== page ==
Categotry Archives: Extraordinary People

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Harry Fogle

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Categories: Extraordinary People

Harry Lee Fogle, who is believed to be the last surviving worker to help build the San Francisco-Oakland Bay Bridge and the Golden Gate Bridge, died on Feb. 10 of congestive heart failure. He was 97.

Fogle was born on a Wisconsin dairy farm that lacked electricity. When the bank foreclosed on the property, he became a painter for the railroad and worked his way from the Midwest to California.

In 1935, Fogle landed a job painting the towers and supporting cables of the Bay Bridge. It was during the Great Depression, and he felt “lucky” to have a job working hundreds of feet in the air — without a safety net — for $11 a day. Dozens of men died during the construction of the Bay Bridge. According to The San Francisco Chronicle, a fatal accident occurred nearly every six weeks.

The next year, Fogle was hired to paint the main cables and the 746-foot-tall towers of the unfinished Golden Gate Bridge. Eleven workers perished during the construction of the 4,200-foot-long suspension span, including 10 in February 1937 when their scaffolding fell through a safety net.

Once completed, the Golden Gate Bridge was the longest suspension bridge span in the world. The bridge opened to vehicular traffic on May 28, 1937, and since then, more than 2 billion cars have traversed its span.

Although Fogle also painted portions of the Carquinez Bridge, he continued working, on and off, as a painter and foreman on the Golden Gate Bridge for over 40 years. After decades of dealing with dangerous working conditions, including heights, fog and wind, he retired in 1976.

His final years were spent remodeling his home and traveling. Fogle is survived by his wife, Marie, two daughters, a son, seven grandchildren and eight great-grandchildren.

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Susana Chavez

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Categories: Extraordinary People

Susana Chavez spent the final years of her life trying to halt feminicide in Ciudad Juarez, Mexico. Earlier this month, she ended up joining the ranks of the town’s many victims.

Located across the border from El Paso, Texas, Ciudad Juarez has become one of the world’s deadliest cities as the Juarez and Sinaloa cartels battle for control of smuggling routes. But even before rampant drug violence took over the headlines, the city was infamous for a series of murders. Since 1993, hundreds of women and teenage girls have been raped, killed and dumped in the desert. More than 3,000 are still missing.

Several men have confessed to the slayings, and two were convicted, but the vast majority of the cases remain unsolved. From 2003 to 2006, a federal commission studied the cases, in hopes of uncovering the truth behind allegations of state police corruption and incompetence. However, no additional charges were filed after the inquiry ended — mostly due to lack of evidence. In 2009, the Inter-American Court of Human Rights found the Mexican government negligent on preventing violence against the women of Ciudad Juarez.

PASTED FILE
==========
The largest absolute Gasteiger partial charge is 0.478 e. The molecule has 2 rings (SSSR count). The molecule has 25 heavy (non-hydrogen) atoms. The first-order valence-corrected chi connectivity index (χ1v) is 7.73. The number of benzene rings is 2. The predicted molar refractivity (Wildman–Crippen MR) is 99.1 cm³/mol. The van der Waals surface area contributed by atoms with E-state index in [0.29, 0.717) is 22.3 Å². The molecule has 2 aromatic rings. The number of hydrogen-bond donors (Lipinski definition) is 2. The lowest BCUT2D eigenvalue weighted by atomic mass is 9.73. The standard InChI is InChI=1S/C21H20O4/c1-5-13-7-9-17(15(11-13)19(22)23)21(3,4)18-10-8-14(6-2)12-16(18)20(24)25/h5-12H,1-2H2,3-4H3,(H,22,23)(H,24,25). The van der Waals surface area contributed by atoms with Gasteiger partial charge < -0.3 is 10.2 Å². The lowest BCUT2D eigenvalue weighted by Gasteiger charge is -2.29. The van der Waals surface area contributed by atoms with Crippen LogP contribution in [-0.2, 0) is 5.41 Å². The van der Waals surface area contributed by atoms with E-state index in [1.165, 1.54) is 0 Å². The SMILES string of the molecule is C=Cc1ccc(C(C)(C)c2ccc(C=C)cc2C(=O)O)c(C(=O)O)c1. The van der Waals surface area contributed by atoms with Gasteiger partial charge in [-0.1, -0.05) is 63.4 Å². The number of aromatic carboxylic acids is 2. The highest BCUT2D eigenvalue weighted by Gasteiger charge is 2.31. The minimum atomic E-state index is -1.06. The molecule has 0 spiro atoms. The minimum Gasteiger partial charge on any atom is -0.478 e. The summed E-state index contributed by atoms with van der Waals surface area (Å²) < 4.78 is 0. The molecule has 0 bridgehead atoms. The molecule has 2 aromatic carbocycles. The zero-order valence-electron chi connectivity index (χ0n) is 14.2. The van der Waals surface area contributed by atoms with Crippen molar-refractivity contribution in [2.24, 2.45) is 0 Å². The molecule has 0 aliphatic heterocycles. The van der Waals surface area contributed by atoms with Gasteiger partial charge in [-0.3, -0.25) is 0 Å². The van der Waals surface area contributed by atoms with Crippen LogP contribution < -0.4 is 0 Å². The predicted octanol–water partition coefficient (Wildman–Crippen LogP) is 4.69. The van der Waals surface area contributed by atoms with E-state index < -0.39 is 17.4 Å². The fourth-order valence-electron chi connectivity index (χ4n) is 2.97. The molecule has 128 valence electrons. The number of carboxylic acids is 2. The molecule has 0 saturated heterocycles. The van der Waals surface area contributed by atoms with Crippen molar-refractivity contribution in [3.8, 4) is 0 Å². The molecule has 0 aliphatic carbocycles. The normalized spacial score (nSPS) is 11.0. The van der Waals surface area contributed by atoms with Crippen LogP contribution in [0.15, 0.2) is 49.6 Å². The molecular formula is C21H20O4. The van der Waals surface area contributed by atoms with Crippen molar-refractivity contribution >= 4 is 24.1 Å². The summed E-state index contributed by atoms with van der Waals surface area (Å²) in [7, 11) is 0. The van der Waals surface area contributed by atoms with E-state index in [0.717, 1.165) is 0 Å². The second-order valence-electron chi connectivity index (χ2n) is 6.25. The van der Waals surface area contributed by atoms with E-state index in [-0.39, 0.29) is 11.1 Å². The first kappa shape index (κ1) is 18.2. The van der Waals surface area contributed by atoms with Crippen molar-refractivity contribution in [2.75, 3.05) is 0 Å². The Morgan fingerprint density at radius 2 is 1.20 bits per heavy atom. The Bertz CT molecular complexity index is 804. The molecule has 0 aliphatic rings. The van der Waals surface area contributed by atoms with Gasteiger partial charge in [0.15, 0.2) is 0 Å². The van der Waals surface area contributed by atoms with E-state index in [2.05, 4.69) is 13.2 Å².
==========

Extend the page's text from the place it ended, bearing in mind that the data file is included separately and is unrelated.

Born in 1974, Chavez began writing when she was only 11 years old. She grew up in Ciudad Juarez, became a well-respected poet, published the book “Song to a City in the Desert” and studied psychology at the Universidad Autonoma de Ciudad Juarez. She was also a human rights activist and a prominent member of May Our Daughters Return Home, a group comprised of the family and friends of the slain women and girls.

Chavez was determined to stop the killings and frequently blasted local authorities for failing to end the feminicide and bring the killers to justice. She even coined the phrase “Ni una muerta mas” (“Not One More Dead”), which became a popular rallying cry at demonstrations against the continued violence.

On the night of Jan. 5, Chavez, 36, was reportedly hanging out with three young men when an argument ensued. The men attacked her, covering her face with tape and drowning her until she suffocated. The trio then used a saw to cut off her hand and dumped her body on the street.

Authorities later arrested three suspects, who are all members of the local drug gang Azteca. According to Arturo Sandoval, a spokesman for the state Attorney General’s Office, the suspects said they found it “easy” to kill Chavez and forgot that they had left her hand back at the house.

The Mexican Congress’ Standing Commission and the National Commission on Human Rights have condemned the Chavez murder. And Amnesty International has called on authorities to conduct “a prompt, impartial investigation that is in keeping with international standards.”

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Geraldine Doyle

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Categories: Extraordinary People

Before World War II, 12 million American women worked outside the home, usually in traditionally female and poorly paid occupations, like the service sector. The rest of the female population generally married, raised children and volunteered for social and religious organizations. But when the fighting in Europe and Japan called men away from their jobs, 6 million additional women left the home and supported the war effort by entering the work force.

One woman who answered the call was Geraldine Hoff Doyle of Lansing, Mich. After graduating from high school, the 17-year-old cellist took a job at the American Broach & Machine Co., a metal-processing plant in Ann Arbor. Doyle was wearing a red and white polka-dot bandanna and leaning over a piece of machinery one day when a United Press International photographer took her picture. That image inspired J. Howard Miller, a graphic artist at the U.S. War Production Coordinating Committee, to illustrate a poster featuring a woman wearing a similar bandanna and the motto: “We Can Do It!”.